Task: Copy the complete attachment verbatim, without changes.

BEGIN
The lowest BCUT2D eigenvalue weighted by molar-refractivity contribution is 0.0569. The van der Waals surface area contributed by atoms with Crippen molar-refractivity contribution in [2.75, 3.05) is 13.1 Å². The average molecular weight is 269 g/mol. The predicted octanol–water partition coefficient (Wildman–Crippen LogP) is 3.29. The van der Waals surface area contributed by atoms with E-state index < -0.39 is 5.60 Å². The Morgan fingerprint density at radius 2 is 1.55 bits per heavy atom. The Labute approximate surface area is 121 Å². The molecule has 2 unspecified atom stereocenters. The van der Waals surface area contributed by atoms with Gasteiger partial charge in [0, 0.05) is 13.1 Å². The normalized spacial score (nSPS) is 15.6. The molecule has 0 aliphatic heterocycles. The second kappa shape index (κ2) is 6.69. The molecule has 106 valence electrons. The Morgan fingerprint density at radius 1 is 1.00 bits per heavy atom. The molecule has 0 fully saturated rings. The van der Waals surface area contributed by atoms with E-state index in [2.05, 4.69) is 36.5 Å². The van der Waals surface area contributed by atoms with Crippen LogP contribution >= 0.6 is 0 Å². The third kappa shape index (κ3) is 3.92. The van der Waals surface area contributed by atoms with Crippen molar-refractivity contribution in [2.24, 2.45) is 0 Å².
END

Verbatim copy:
The lowest BCUT2D eigenvalue weighted by molar-refractivity contribution is 0.0569. The van der Waals surface area contributed by atoms with Crippen molar-refractivity contribution in [2.75, 3.05) is 13.1 Å². The average molecular weight is 269 g/mol. The predicted octanol–water partition coefficient (Wildman–Crippen LogP) is 3.29. The van der Waals surface area contributed by atoms with E-state index < -0.39 is 5.60 Å². The Morgan fingerprint density at radius 2 is 1.55 bits per heavy atom. The Labute approximate surface area is 121 Å². The molecule has 2 unspecified atom stereocenters. The van der Waals surface area contributed by atoms with Gasteiger partial charge in [0, 0.05) is 13.1 Å². The normalized spacial score (nSPS) is 15.6. The molecule has 0 aliphatic heterocycles. The second kappa shape index (κ2) is 6.69. The molecule has 106 valence electrons. The Morgan fingerprint density at radius 1 is 1.00 bits per heavy atom. The molecule has 0 fully saturated rings. The van der Waals surface area contributed by atoms with E-state index in [2.05, 4.69) is 36.5 Å². The van der Waals surface area contributed by atoms with Crippen LogP contribution >= 0.6 is 0 Å². The third kappa shape index (κ3) is 3.92. The van der Waals surface area contributed by atoms with Crippen molar-refractivity contribution in [2.24, 2.45) is 0 Å².